Search - Ludwig van Beethoven, John Eliot Gardiner, Hillevi Martinpelto :: Beethoven - Leonore / Martinpelto · Oelze · Begley · M. Best · A. Miles · Hawlata · Shade - Gardiner

Beethoven - Leonore / Martinpelto · Oelze · Begley · M. Best · A. Miles · Hawlata · Shade - Gardiner
Ludwig van Beethoven, John Eliot Gardiner, Hillevi Martinpelto
Beethoven - Leonore / Martinpelto · Oelze · Begley · M. Best · A. Miles · Hawlata · Shade - Gardiner
Genre: Classical
 
  •  Track Listings (22) - Disc #1
  •  Track Listings (24) - Disc #2

Beethoven's only opera underwent three incarnations and a name change. Written in 1804-05, its premiere was a disaster due to Napoleon's invasion of Austria and the aristocracy's flight from Vienna. Revived in 1806, drasti...  more »

      
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Beethoven's only opera underwent three incarnations and a name change. Written in 1804-05, its premiere was a disaster due to Napoleon's invasion of Austria and the aristocracy's flight from Vienna. Revived in 1806, drastically cut and revised, it was more successful, but did not triumph until 1814, considerably rewritten and renamed Fidelio. This is the first, all too rarely heard version, whose neglect can be explained by its slow pace and lack of dramatic thrust and narrative cohesion. In his revisions, Beethoven remedied this not only by sacrificing, or altering, ravishingly beautiful music, but by projecting a more spontaneous emotional response to the story than the opera's final version. This recording uses an excellent orchestra of period instruments, creating remarkable clarity of texture; like the premiere, it opens with the Leonore No. 2 Overture. The singing is wonderful throughout, though Leonore sounds a little tame for the dauntless heroine. Instead of the spoken dialogue, a German actor functions as narrator; unfortunately his text, with quotes from contemporary poetry, is cast in such florid, inflated language that it obscures rather than elucidates the action. --Edith Eisler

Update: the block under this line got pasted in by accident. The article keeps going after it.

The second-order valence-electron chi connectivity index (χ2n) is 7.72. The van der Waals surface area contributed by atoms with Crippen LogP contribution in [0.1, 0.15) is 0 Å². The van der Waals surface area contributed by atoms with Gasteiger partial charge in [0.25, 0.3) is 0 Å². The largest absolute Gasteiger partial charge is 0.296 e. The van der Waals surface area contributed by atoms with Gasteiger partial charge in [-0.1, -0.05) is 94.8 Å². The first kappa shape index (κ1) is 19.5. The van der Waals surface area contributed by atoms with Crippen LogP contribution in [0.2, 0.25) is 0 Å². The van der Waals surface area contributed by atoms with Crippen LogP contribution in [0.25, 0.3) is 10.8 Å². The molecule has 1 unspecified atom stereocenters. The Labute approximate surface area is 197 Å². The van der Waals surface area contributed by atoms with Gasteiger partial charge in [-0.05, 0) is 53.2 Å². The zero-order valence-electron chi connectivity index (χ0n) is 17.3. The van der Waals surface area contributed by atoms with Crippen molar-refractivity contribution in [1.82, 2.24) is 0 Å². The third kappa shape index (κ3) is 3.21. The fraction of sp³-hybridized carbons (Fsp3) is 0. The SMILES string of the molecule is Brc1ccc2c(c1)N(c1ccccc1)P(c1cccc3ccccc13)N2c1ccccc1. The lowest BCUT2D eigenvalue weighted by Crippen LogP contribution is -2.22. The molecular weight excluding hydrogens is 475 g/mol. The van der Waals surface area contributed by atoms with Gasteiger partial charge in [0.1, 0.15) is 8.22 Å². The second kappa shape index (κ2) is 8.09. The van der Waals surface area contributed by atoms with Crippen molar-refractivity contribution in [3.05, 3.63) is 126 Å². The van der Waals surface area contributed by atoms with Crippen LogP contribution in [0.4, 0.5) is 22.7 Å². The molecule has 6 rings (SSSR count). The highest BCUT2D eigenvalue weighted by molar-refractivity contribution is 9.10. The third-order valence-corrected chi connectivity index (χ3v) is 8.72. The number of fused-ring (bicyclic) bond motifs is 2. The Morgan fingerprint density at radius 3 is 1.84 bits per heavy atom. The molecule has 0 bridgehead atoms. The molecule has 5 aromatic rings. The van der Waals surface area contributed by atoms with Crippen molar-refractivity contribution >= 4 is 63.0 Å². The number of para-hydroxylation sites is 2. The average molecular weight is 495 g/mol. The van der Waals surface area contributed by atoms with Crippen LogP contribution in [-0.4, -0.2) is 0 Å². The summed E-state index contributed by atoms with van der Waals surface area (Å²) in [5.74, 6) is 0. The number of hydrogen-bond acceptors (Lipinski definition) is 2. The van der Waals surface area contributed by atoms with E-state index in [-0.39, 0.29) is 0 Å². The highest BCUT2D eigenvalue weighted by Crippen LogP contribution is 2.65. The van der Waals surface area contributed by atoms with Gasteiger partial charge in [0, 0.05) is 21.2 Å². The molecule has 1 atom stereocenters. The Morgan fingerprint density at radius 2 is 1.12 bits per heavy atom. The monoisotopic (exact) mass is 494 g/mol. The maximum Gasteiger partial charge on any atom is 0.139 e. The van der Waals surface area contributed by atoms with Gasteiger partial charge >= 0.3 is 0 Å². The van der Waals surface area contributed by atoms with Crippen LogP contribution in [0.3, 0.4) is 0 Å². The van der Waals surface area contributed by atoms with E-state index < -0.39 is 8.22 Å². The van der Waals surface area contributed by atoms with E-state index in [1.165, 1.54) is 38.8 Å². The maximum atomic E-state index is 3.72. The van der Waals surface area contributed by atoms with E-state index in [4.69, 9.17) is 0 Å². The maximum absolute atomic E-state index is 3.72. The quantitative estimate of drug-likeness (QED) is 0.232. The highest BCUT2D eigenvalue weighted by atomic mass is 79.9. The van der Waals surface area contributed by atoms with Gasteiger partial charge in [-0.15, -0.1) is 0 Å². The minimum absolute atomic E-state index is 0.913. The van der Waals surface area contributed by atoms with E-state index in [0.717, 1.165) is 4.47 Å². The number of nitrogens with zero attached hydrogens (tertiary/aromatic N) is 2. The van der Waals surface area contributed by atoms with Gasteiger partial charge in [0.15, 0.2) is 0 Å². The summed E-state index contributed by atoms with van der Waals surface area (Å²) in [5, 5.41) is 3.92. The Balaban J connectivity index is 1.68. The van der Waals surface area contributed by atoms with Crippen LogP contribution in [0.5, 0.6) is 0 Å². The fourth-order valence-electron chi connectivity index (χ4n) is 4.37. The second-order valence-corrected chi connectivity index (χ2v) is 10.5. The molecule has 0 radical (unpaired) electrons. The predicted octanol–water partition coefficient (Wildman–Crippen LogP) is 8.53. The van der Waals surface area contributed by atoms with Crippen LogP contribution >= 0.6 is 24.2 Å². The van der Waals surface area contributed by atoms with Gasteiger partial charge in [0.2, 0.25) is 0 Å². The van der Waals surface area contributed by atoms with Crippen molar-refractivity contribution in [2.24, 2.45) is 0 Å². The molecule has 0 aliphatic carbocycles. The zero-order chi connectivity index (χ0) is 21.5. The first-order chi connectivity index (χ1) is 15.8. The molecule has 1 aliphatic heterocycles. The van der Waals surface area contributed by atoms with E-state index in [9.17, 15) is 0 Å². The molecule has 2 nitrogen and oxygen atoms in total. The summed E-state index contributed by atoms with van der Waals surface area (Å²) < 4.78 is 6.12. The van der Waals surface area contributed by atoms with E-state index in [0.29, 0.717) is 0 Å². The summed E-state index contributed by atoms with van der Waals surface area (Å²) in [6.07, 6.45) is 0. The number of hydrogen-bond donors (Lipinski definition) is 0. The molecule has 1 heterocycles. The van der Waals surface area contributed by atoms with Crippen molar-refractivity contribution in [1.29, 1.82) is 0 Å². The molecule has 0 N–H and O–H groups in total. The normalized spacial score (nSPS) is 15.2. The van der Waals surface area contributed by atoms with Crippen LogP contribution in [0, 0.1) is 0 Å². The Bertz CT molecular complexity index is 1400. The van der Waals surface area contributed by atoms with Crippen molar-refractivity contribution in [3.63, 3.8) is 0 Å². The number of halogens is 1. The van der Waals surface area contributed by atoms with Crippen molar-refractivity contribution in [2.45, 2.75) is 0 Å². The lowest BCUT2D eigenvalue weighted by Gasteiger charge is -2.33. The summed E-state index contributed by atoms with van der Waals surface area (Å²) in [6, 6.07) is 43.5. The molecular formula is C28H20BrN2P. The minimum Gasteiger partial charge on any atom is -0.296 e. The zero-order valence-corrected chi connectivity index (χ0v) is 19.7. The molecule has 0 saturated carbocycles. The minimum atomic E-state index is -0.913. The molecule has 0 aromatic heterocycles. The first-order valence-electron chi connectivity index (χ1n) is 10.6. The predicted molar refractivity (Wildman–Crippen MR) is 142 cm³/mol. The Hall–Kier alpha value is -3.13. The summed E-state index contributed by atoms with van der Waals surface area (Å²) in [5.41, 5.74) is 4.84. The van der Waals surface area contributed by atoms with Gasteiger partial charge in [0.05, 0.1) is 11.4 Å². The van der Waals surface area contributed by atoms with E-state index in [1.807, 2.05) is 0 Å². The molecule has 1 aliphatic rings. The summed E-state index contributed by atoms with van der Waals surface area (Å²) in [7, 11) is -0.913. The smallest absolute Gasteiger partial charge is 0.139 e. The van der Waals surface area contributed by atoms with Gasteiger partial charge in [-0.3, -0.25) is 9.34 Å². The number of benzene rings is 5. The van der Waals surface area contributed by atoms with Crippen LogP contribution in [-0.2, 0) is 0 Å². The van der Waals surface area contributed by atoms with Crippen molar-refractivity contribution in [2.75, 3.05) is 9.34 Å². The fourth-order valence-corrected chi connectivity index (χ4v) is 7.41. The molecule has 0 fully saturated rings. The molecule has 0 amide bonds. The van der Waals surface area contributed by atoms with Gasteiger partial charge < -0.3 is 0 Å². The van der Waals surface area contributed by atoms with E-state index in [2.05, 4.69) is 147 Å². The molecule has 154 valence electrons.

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CD Reviews

Let the buyer beware...
01/27/2002
(3 out of 5 stars)

"Though this is a fine performance of the opera Gardiner's liberties with the text make it exemplary of all that is (historically) wrong with contemporary opera reconstruction and performance. First, Gardiner largely utilises the earliest text of the opera adding material from the revised version only if "aesthetics" dictate. Second, Gardiner disses the original dialogue (it doesn't meet the "transcendental" aesthetic criteria he relies on) and replaces it with a version written by a German actor of today...I suppose that if Gardiner got a hold of Huckleberry Finn he would jettison a couple of chapters and re-write Huck's monologues. God save us from such ahistorical reconstruction."
Interesting and pretty good
Mr. Allan K. Steel | Sydney, AUS | 10/25/2006
(4 out of 5 stars)

"Other reviewer makes valid comments.

The narrator is OK, but not sure if it works really well. Strange with the German translation of the Wordsworth at the beginning.

The recording quality and the orchestral playing is superb, so that is certainly a big plus of this set.

The singers are OK; nothing to get excited about. But the Pizzaro (Matthew Best) is pretty awful -- random rough sounds all over the place a lot of the time!"